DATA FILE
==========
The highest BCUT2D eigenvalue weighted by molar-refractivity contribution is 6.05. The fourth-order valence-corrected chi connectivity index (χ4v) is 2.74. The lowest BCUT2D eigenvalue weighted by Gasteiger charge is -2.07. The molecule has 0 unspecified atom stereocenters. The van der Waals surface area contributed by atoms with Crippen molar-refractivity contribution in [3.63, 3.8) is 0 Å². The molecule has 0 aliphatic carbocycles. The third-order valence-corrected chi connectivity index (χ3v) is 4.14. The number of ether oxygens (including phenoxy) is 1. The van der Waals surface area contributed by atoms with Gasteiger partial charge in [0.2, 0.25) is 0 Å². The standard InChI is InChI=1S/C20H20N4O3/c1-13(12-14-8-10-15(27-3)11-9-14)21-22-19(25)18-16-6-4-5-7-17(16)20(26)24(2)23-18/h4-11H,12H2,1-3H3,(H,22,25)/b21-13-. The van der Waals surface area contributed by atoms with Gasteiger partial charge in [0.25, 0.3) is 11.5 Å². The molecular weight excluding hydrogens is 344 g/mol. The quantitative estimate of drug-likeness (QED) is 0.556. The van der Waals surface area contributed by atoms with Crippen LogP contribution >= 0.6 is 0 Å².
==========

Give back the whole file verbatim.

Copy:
The highest BCUT2D eigenvalue weighted by molar-refractivity contribution is 6.05. The fourth-order valence-corrected chi connectivity index (χ4v) is 2.74. The lowest BCUT2D eigenvalue weighted by Gasteiger charge is -2.07. The molecule has 0 unspecified atom stereocenters. The van der Waals surface area contributed by atoms with Crippen molar-refractivity contribution in [3.63, 3.8) is 0 Å². The molecule has 0 aliphatic carbocycles. The third-order valence-corrected chi connectivity index (χ3v) is 4.14. The number of ether oxygens (including phenoxy) is 1. The van der Waals surface area contributed by atoms with Gasteiger partial charge in [0.2, 0.25) is 0 Å². The standard InChI is InChI=1S/C20H20N4O3/c1-13(12-14-8-10-15(27-3)11-9-14)21-22-19(25)18-16-6-4-5-7-17(16)20(26)24(2)23-18/h4-11H,12H2,1-3H3,(H,22,25)/b21-13-. The van der Waals surface area contributed by atoms with Gasteiger partial charge in [0.25, 0.3) is 11.5 Å². The molecular weight excluding hydrogens is 344 g/mol. The quantitative estimate of drug-likeness (QED) is 0.556. The van der Waals surface area contributed by atoms with Crippen LogP contribution >= 0.6 is 0 Å².